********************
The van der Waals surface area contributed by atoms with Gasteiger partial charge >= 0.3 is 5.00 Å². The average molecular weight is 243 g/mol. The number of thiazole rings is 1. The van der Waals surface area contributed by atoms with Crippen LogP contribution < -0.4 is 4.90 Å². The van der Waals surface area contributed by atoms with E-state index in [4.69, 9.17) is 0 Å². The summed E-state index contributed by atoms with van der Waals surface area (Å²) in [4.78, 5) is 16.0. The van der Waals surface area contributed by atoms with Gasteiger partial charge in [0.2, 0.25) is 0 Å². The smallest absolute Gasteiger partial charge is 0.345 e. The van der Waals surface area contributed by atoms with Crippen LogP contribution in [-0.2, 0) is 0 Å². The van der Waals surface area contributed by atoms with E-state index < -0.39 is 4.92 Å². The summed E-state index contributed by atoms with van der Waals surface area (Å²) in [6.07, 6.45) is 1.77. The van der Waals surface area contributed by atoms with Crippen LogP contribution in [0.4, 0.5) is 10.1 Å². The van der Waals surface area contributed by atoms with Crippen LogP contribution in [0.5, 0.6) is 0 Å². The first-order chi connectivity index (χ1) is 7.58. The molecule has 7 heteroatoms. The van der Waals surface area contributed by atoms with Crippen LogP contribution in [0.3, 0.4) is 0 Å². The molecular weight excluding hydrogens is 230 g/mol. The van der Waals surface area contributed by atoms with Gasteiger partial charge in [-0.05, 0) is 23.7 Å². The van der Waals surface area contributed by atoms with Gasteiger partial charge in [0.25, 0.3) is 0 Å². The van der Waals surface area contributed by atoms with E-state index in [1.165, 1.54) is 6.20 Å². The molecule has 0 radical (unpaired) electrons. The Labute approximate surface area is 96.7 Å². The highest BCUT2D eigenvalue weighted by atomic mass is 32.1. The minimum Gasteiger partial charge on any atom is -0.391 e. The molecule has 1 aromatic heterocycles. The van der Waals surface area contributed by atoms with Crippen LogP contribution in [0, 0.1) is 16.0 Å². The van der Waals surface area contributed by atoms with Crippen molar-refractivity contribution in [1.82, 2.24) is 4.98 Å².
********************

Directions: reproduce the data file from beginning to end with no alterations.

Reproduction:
The van der Waals surface area contributed by atoms with Gasteiger partial charge >= 0.3 is 5.00 Å². The average molecular weight is 243 g/mol. The number of thiazole rings is 1. The van der Waals surface area contributed by atoms with Crippen LogP contribution < -0.4 is 4.90 Å². The van der Waals surface area contributed by atoms with E-state index in [4.69, 9.17) is 0 Å². The summed E-state index contributed by atoms with van der Waals surface area (Å²) in [4.78, 5) is 16.0. The van der Waals surface area contributed by atoms with Gasteiger partial charge in [0.2, 0.25) is 0 Å². The smallest absolute Gasteiger partial charge is 0.345 e. The van der Waals surface area contributed by atoms with Crippen LogP contribution in [-0.2, 0) is 0 Å². The van der Waals surface area contributed by atoms with E-state index < -0.39 is 4.92 Å². The summed E-state index contributed by atoms with van der Waals surface area (Å²) in [6.07, 6.45) is 1.77. The van der Waals surface area contributed by atoms with Crippen LogP contribution in [0.4, 0.5) is 10.1 Å². The van der Waals surface area contributed by atoms with Crippen LogP contribution in [0.5, 0.6) is 0 Å². The first-order chi connectivity index (χ1) is 7.58. The molecule has 7 heteroatoms. The van der Waals surface area contributed by atoms with Crippen LogP contribution in [0.3, 0.4) is 0 Å². The molecular weight excluding hydrogens is 230 g/mol. The van der Waals surface area contributed by atoms with Gasteiger partial charge in [-0.05, 0) is 23.7 Å². The van der Waals surface area contributed by atoms with Gasteiger partial charge in [0.25, 0.3) is 0 Å². The van der Waals surface area contributed by atoms with E-state index in [1.165, 1.54) is 6.20 Å². The molecule has 0 radical (unpaired) electrons. The Labute approximate surface area is 96.7 Å². The highest BCUT2D eigenvalue weighted by atomic mass is 32.1. The minimum Gasteiger partial charge on any atom is -0.391 e. The molecule has 1 aromatic heterocycles. The van der Waals surface area contributed by atoms with Crippen LogP contribution in [0, 0.1) is 16.0 Å². The van der Waals surface area contributed by atoms with Crippen molar-refractivity contribution in [1.82, 2.24) is 4.98 Å².